Sabah Eat: The Hunt for Red- & Orange-Flesh Wild Durians @ Kota Kinabalu
Both the red- and orange-flesh wild durians (野山榴莲) of Borneo are on my hunting list since I arrived in Kota Kinabalu, Sabah. I have wanted to try them for many years but not able to do so since these exotic fruits can only be found in the wild of Borneo.
The red-flesh durian, known as “durian sukang” or “durian merah”, and orange-flesh durian, known as “durian dalit”, are not cultivated commercially since they are not as aromatic (or “smelly”) and tasteful than their higher-quality, yellow-flesh counterparts. Demands are comparatively lower and limited to curious foreigners and minority of locals.
In the city centre of Kota Kinabalu, durians can be found in many places and the most well-known spots are at:
“Durian Street” under a long and colourful bridge along Jalan Segamat
Fruit stalls in Pasar Besar Kota Kinabalu (K.K. Central Market)
Some stalls during Gaya Street Sunday Market (no-guarantee to be always there)
Be mindful that all fruits, including durians, are seasonal. Don’t turn up off-season and expect to find them or taste as good if can be found.
I checked off both the sukang and dalit durians from my hunting list at the Gaya Street Sunday Market — yup, I ate durians in the morning around 10am — and at Durian Street in the evening on the same day.
Here’s my story:
On a Sunday morning, in an alley off Gaya Street, I found some red-flesh durians in the local produces section of the Sunday Market.
Several stalls were selling durians but one stall had the seeds with red flesh (collectively called “arils”) wrapped up nicely in a styrofoam tray and ready to eat without having to pry open the spiky husk myself. The price was RM20 for a pack or RM25/Kg for the whole durian.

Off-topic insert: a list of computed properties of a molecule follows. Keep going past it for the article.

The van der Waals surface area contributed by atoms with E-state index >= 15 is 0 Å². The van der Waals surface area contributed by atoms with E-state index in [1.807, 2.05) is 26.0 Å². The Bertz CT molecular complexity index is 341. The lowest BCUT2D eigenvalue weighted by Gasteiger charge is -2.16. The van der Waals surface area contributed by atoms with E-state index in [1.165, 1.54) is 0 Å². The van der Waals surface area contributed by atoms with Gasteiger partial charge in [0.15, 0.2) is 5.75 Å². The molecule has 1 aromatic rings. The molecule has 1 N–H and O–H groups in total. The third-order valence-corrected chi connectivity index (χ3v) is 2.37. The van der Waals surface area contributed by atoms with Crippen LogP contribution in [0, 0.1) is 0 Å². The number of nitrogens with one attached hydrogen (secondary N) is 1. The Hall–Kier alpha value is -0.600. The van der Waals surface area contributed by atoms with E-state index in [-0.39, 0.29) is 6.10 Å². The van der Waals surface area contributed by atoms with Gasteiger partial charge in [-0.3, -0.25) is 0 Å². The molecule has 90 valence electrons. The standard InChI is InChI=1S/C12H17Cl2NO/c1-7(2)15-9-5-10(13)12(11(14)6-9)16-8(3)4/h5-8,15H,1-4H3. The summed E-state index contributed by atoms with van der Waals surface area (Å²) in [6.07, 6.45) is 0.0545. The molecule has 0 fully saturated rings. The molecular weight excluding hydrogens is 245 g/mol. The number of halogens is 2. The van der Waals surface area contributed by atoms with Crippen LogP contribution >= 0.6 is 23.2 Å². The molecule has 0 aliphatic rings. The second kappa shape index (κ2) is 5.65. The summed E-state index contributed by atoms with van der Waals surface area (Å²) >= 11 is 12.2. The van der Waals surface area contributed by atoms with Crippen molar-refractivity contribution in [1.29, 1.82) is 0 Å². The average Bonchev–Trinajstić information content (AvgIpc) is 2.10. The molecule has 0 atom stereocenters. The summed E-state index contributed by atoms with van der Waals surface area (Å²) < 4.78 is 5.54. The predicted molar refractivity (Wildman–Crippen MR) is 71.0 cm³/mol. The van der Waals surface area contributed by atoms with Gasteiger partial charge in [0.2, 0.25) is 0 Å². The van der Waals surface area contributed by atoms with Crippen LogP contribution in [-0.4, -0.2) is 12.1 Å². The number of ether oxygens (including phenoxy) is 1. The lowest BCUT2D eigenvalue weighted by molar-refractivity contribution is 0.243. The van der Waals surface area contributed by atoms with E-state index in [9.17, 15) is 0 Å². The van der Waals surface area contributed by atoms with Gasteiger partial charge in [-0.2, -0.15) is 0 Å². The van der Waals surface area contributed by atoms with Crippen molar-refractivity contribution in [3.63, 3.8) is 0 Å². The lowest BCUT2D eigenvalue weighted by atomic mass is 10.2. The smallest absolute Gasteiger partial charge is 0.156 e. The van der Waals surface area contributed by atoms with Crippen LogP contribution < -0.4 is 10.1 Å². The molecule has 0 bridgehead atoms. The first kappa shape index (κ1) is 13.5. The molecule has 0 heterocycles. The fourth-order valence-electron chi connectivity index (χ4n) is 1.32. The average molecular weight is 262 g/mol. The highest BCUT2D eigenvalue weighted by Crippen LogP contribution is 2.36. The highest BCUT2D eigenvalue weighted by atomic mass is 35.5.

Note that despite all the propaganda about Sabah wild durians, they are not as aromatic or strong-tasting as their yellow-flesh cousins. Yet, they are priced much higher due to low availability and yet high demand by curious tourists — like me, but I knew beforehand they would not taste as nice.
The red-flesh durian had no durian aroma at all. The meat is creamy with a very faint-sweetness but no raw or unripe taste — imagine a strawberry milkshake that is super-diluted to a point of nearly tasteless. Some netizens described such taste as “unique-tasting” to keep readers fascinated.
After finishing the red-flesh, I went back into the main section of the Sunday Market to get an orange-flesh durian — I had spotted a stall selling it at RM30/Kg when scouting out the market earlier. I had hesitated at the price but since I had taken the first plunge, I might as well dive deeper. At the stall, I bought the last small dalit durian weighing about 400 gram (RM12), which was good enough for me. This time I had to buy the whole fruit with its spiky husk.
And ouch! The spikes were longer and much sharper than other durians — I managed to pry the husk apart easily but not without getting a few pricks on my fingers.